Friday, April 3, 2015

QATV Series 1600 Shoot


I was in Cleveland last week to shoot Series 1600 of Quilting Arts TV. What a great bunch of guests! It is going to be a terrific Series.

Series 1600 will air this summer on more than 400 Public Television stations across the U.S. Many of the guests on the show are also writing articles for Quilting Arts magazine about their projects and techniques they share on QATV, so if you are inspired by what you see on the show, look for the magazine (or better yet, subscribe!) for more information. You may have already noticed articles that have a link to QATV show segments featured in the most recent Quilting Arts issue; they are accompanied by this little logo:



I get a lot of questions about how the show is produced, so I thought I’d give you a behind-the-scenes tour and a sneak peek at all the great stuff coming your way. 

Monday was the first day of the shoot. I got all my shirts and matching jewelry and accessories organized in the dressing room. I have 13 outfits (plus several more just in case the producer decides one is not working well (some patterns tend to vibrate on camera!), plus jewelry and accessories I keep in small numbered bags that hang with each shirt.


The crew was getting set up for the shoot.



This is how we keep track of what I’m wearing for each episode. I often change clothes, jewelry and accessories 10 times in one day, because the segments for each episode are not shot sequentially.

 

I’m holding my hands up in a strange way in the shot below to show my rings and bracelet clearly, so I’ll know what to pack when I wear this outfit again in Series 1700. I wore this for episode 1613, and you’ll see me in it again in Series 1700, in the segment Enid shot for it.

 

We have wonderful makeup artists on set each morning who do a great job of making us look our best, and minimizing blemishes, wrinkles and under-eye circles (thanks, Karen and Liz!)



Artist and teacher Cecile Whatman was our very first guest on Monday morning. She came all the way from Australia to shoot three segments! Cecile owns a business called Unique Stitching, and sells all sorts of materials for surface design, art quilting, and mixed media to artists in Australia and New Zealand. 



Cecile never sees snow like this where she lives in Australia! (We only got flurries last week; I took this shot where plows had left about 6 feet of snow in the parking lot.)


Cecile’s segments were on creating art quilts with non-traditional media, textured embellishment and applique, and building a painted surface. Here are some of her lovely pieces:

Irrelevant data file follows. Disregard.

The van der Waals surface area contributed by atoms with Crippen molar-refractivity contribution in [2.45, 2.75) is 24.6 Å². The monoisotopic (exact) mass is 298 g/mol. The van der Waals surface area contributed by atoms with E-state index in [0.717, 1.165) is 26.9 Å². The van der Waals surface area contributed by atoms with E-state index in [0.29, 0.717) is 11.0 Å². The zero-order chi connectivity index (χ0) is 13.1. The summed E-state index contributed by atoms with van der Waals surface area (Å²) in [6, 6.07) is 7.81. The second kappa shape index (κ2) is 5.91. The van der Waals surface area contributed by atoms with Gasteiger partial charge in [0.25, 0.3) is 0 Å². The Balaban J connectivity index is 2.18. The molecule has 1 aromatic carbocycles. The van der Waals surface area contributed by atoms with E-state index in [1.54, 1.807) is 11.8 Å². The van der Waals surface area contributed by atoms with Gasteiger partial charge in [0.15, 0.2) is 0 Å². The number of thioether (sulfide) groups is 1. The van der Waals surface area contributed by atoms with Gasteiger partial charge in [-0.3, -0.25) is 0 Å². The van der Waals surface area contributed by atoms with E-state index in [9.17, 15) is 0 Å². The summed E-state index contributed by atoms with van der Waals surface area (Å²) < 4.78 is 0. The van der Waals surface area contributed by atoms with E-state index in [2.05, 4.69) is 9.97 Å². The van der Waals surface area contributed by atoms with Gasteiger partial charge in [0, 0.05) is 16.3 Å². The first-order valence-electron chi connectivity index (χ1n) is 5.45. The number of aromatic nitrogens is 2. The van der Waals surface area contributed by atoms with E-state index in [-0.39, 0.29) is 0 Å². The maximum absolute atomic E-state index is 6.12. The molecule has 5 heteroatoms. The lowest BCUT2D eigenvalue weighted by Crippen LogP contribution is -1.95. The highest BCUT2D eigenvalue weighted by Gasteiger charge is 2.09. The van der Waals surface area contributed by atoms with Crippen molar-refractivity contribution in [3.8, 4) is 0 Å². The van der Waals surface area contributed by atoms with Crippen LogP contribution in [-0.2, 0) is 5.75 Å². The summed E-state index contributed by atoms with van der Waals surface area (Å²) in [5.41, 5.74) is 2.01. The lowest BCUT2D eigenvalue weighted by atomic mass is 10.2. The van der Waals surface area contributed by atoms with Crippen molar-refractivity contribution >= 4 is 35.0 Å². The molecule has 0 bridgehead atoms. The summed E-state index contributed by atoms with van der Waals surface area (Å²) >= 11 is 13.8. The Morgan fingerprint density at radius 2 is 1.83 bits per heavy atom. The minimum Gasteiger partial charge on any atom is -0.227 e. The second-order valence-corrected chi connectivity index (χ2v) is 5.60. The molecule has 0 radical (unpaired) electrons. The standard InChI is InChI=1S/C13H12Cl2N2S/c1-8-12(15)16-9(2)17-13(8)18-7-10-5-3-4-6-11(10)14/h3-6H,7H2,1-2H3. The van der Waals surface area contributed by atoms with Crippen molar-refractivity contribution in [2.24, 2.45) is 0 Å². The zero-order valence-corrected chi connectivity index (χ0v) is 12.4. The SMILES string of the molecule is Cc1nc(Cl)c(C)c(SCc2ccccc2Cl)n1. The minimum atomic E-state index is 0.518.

Artist Desiree Habicht is a studio artist and art quilter who also works as a fabric designer, and licenses her artwork to other industries. She worked as a mural and faux finishes painter before her daughter was critically injured by a drunk driver in 2000, when she reinvented her career so she could make a living while caring for her daughter.


Desiree shot three segments …  on using acrylic paints on fabric:



  … on creating “old world tile” quilts:


… and techniques with Inktense pencils:


This is Desiree goofing off while getting wired for her microphone by the audio technician:



Desiree is a California girl (notice the shawl, and lack of a winter coat!), so she had to pose with the snow pile, too!




On Tuesday, the first guest up was Jane LaFazio. Jane had shot a Quilting Arts Workshop (which will be available later this year as both a DVD and digital download) on Monday afternoon, but she was still full of energy. Jane is well-known for her sketching, water color, mixed media, and art quilts. She teaches online, in person, and on fabulous trips to countries like Italy and Mexico. 

Jane did three segments. The first was on how to make small hand-stitched, beaded and sequined works of art on felt:


I came home and ordered a bunch of sequins like these, from Cartwright’s Sequins.



 The second was on how she used a pokeberry motif in a variety of ways to make art quilts:




 
And the third was how to make felted soap (so fun!):




Next up was Pat Pauly, who shot four segments, and then a Quilting Arts Workshop (which will be available later this year as both a DVD and digital download). Pat makes striking contemporary fiber art, most of it abstract, with surface-designed fabrics she creates. Her four segments cover piecing with skinny lines, ways to discover compositions for fiber art, using photos to jumpstart abstract designs, and techniques for improvisational quiltmaking. (The last one will air in Series 1700.)